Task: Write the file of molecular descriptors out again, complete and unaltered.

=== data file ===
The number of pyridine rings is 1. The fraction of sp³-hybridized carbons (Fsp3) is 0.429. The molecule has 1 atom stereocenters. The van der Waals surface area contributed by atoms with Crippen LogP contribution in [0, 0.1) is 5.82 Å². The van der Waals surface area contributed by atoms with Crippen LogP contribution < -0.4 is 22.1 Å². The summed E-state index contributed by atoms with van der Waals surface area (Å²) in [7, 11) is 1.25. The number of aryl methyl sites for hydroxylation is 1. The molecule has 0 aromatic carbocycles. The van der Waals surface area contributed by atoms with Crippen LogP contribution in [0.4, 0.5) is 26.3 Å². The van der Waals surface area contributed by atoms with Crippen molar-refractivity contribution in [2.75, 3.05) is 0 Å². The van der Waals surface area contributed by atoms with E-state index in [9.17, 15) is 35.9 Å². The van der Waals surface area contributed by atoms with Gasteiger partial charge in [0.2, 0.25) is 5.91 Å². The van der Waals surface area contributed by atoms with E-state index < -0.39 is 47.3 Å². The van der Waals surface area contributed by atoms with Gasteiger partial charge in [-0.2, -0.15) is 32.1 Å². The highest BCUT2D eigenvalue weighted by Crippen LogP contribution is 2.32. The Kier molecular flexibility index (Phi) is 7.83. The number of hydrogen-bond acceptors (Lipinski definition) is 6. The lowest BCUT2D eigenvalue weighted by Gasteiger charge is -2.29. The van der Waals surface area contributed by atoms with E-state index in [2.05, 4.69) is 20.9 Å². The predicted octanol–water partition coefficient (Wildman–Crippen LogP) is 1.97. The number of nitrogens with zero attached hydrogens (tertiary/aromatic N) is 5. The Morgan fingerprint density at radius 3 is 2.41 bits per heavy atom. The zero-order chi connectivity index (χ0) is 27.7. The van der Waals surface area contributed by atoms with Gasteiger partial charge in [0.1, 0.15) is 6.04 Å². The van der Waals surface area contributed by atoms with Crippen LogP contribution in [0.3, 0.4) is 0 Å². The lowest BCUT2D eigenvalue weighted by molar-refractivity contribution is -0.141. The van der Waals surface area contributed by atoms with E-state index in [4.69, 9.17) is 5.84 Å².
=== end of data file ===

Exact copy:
The number of pyridine rings is 1. The fraction of sp³-hybridized carbons (Fsp3) is 0.429. The molecule has 1 atom stereocenters. The van der Waals surface area contributed by atoms with Crippen LogP contribution in [0, 0.1) is 5.82 Å². The van der Waals surface area contributed by atoms with Crippen LogP contribution < -0.4 is 22.1 Å². The summed E-state index contributed by atoms with van der Waals surface area (Å²) in [7, 11) is 1.25. The number of aryl methyl sites for hydroxylation is 1. The molecule has 0 aromatic carbocycles. The van der Waals surface area contributed by atoms with Crippen LogP contribution in [0.4, 0.5) is 26.3 Å². The van der Waals surface area contributed by atoms with Crippen molar-refractivity contribution in [2.75, 3.05) is 0 Å². The van der Waals surface area contributed by atoms with E-state index in [9.17, 15) is 35.9 Å². The van der Waals surface area contributed by atoms with Gasteiger partial charge in [0.2, 0.25) is 5.91 Å². The van der Waals surface area contributed by atoms with E-state index < -0.39 is 47.3 Å². The van der Waals surface area contributed by atoms with Gasteiger partial charge in [-0.2, -0.15) is 32.1 Å². The highest BCUT2D eigenvalue weighted by Crippen LogP contribution is 2.32. The Kier molecular flexibility index (Phi) is 7.83. The number of hydrogen-bond acceptors (Lipinski definition) is 6. The lowest BCUT2D eigenvalue weighted by Gasteiger charge is -2.29. The van der Waals surface area contributed by atoms with E-state index in [2.05, 4.69) is 20.9 Å². The predicted octanol–water partition coefficient (Wildman–Crippen LogP) is 1.97. The number of nitrogens with zero attached hydrogens (tertiary/aromatic N) is 5. The Morgan fingerprint density at radius 3 is 2.41 bits per heavy atom. The zero-order chi connectivity index (χ0) is 27.7. The van der Waals surface area contributed by atoms with Gasteiger partial charge in [0.1, 0.15) is 6.04 Å². The van der Waals surface area contributed by atoms with Crippen LogP contribution in [0.3, 0.4) is 0 Å². The lowest BCUT2D eigenvalue weighted by molar-refractivity contribution is -0.141. The van der Waals surface area contributed by atoms with E-state index in [4.69, 9.17) is 5.84 Å².